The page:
GARRICK RAMIREZ The Mission’s eye-catching design destinations After discovering felted lamb’s wool rugs, a handmade nomadic tradition that predates weaving, Melina and Dodd Raissnia established a workshop to give the lost craft a stylish reboot. Their dense, tactile rugs, dyed in warm earth tones, resemble large modernist paintings. Remnants get a second life in the form of choobs, felt poufs named after the Farsi word for “log.” The shop owners plan to follow up their recent Heath collaboration with a series featuring local designer Alison Damonte and architecture-design firm Marmol Radziner. 2235 Mission St.,
A Renovated Tiny Victorian with 21st-Century Interiors JOANNE FURIO In San Francisco, the tug between new (slick, contemporary condos) and old (wood Victorians) plays out in Dogpatch, a historic district that houses a large collection of turn-of-the-20th-century homes that survived the 1906 earthquake. One of those Victorians is an 1890 cottage that caught fire in 2008, destroying everything but the shell. That allowed a young couple who’d been searching for a single-family home to have the best of both worlds: a Victorian with 21st-century interiors.
7x7 Magazine MIKAELA LUKE Felt ottomans, called choobs, are among many of the felt products in Peace Industry and Heath Ceramics' recent collection.(Courtesy of Peace Industry) The Softer Side of Heath There's nothing like felt to make a living room feel warm and fuzzy. For this snuggly comfort vibe, SF rug-maker Peace Industry has teamed up with Heath Ceramics to bring forward a collection of felt baskets, ottomans, and rugs all designed in SF and handmade in the ancient tradition of Iranian felt rug-making.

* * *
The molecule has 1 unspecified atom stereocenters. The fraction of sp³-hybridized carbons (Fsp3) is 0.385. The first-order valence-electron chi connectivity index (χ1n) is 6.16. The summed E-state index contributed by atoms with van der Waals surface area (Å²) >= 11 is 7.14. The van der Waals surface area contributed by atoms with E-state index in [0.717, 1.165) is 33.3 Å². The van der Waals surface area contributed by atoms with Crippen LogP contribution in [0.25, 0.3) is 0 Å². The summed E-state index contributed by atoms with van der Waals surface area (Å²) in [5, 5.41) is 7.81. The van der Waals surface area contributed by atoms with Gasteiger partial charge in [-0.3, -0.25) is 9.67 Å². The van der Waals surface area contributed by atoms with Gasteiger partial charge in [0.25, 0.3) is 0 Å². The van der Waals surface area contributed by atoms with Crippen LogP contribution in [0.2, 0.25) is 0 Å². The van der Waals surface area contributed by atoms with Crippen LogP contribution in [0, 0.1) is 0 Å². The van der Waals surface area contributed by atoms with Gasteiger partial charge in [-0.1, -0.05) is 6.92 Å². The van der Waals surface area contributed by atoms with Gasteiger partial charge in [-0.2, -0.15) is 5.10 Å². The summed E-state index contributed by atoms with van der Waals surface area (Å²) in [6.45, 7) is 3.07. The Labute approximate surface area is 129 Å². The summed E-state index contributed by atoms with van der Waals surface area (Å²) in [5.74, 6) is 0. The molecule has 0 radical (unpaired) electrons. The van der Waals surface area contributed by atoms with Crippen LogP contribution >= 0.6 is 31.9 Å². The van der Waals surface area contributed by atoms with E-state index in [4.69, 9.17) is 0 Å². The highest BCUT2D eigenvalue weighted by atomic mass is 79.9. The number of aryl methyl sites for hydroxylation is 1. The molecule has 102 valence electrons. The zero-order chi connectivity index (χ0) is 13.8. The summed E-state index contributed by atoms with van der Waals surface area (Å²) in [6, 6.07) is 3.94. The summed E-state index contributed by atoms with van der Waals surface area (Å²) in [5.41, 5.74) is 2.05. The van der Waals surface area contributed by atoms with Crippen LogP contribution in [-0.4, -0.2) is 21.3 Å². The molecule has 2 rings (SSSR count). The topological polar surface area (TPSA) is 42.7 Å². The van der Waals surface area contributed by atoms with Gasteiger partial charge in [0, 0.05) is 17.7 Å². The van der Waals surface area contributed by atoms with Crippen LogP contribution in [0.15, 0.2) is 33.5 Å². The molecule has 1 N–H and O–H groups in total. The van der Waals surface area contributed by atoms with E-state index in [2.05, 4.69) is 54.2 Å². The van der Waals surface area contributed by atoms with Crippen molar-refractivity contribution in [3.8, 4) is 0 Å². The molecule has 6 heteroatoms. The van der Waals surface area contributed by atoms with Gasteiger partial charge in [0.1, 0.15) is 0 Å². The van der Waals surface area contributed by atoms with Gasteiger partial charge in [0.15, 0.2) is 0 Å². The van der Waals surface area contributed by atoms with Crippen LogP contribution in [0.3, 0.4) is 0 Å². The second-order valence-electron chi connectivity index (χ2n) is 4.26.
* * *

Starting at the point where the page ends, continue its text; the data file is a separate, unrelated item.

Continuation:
Craftsmanship & Geopolitics BY REGINA CONNELL There’s been a buzz in the world of craft and artisanship of late, and I’m not talking about a new artisanal brew, air-dried hachiko persimmons or hand-turned foraged wood beard combs. No: I’m talking about Cuba and Iran. Many friends are buzzing about going to both countries to see what’s what in the world of craft in these long-isolated countries (at least from the US); to discover and bring back new and exotic treats and processes; and to tell all those good stories. (More on all those efforts later.) But for some people, this isn’t about discovery. It’s about getting back to their roots. And that’s the case with Dodd and Melina Raissnia’s Peace...